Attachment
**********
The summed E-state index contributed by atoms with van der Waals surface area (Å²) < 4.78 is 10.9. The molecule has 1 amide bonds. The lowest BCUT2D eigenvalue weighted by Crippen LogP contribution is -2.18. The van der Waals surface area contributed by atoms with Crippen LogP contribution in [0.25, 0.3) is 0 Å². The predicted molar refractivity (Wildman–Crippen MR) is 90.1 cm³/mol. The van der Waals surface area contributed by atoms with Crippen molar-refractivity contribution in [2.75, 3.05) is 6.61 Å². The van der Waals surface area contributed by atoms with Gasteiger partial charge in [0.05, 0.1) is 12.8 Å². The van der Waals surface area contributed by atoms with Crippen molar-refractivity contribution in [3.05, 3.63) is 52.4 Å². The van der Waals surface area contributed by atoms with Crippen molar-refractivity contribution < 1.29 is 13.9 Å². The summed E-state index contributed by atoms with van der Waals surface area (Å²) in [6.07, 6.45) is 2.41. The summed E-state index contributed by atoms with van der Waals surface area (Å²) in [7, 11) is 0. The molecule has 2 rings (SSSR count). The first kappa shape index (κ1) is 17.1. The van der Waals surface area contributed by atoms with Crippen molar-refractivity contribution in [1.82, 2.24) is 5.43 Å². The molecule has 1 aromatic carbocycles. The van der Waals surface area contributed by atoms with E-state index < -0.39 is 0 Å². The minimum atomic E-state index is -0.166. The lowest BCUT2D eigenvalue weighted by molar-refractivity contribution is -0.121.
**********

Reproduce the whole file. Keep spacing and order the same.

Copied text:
The summed E-state index contributed by atoms with van der Waals surface area (Å²) < 4.78 is 10.9. The molecule has 1 amide bonds. The lowest BCUT2D eigenvalue weighted by Crippen LogP contribution is -2.18. The van der Waals surface area contributed by atoms with Crippen LogP contribution in [0.25, 0.3) is 0 Å². The predicted molar refractivity (Wildman–Crippen MR) is 90.1 cm³/mol. The van der Waals surface area contributed by atoms with Crippen molar-refractivity contribution in [2.75, 3.05) is 6.61 Å². The van der Waals surface area contributed by atoms with Gasteiger partial charge in [0.05, 0.1) is 12.8 Å². The van der Waals surface area contributed by atoms with Crippen molar-refractivity contribution in [3.05, 3.63) is 52.4 Å². The van der Waals surface area contributed by atoms with Crippen molar-refractivity contribution < 1.29 is 13.9 Å². The summed E-state index contributed by atoms with van der Waals surface area (Å²) in [6.07, 6.45) is 2.41. The summed E-state index contributed by atoms with van der Waals surface area (Å²) in [7, 11) is 0. The molecule has 2 rings (SSSR count). The first kappa shape index (κ1) is 17.1. The van der Waals surface area contributed by atoms with Crippen molar-refractivity contribution in [1.82, 2.24) is 5.43 Å². The molecule has 1 aromatic carbocycles. The van der Waals surface area contributed by atoms with E-state index < -0.39 is 0 Å². The minimum atomic E-state index is -0.166. The lowest BCUT2D eigenvalue weighted by molar-refractivity contribution is -0.121.